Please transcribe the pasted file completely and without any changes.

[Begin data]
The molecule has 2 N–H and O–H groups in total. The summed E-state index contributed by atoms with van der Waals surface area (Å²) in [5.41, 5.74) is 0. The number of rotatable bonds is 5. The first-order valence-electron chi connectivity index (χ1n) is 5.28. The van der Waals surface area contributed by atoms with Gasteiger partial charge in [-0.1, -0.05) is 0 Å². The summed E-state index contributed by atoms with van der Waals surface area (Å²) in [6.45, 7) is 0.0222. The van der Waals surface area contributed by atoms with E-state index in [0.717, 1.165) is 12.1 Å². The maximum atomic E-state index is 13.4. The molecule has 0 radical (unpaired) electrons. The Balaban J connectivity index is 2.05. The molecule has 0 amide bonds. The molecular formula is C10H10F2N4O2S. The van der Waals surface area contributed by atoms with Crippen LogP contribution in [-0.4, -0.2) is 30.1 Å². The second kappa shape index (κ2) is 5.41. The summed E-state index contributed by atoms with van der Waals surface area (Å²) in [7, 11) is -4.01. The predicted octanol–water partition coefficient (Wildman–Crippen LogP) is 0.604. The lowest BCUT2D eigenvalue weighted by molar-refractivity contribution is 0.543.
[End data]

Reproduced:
The molecule has 2 N–H and O–H groups in total. The summed E-state index contributed by atoms with van der Waals surface area (Å²) in [5.41, 5.74) is 0. The number of rotatable bonds is 5. The first-order valence-electron chi connectivity index (χ1n) is 5.28. The van der Waals surface area contributed by atoms with Gasteiger partial charge in [-0.1, -0.05) is 0 Å². The summed E-state index contributed by atoms with van der Waals surface area (Å²) in [6.45, 7) is 0.0222. The van der Waals surface area contributed by atoms with E-state index in [0.717, 1.165) is 12.1 Å². The maximum atomic E-state index is 13.4. The molecule has 0 radical (unpaired) electrons. The Balaban J connectivity index is 2.05. The molecule has 0 amide bonds. The molecular formula is C10H10F2N4O2S. The van der Waals surface area contributed by atoms with Crippen LogP contribution in [-0.4, -0.2) is 30.1 Å². The second kappa shape index (κ2) is 5.41. The summed E-state index contributed by atoms with van der Waals surface area (Å²) in [7, 11) is -4.01. The predicted octanol–water partition coefficient (Wildman–Crippen LogP) is 0.604. The lowest BCUT2D eigenvalue weighted by molar-refractivity contribution is 0.543.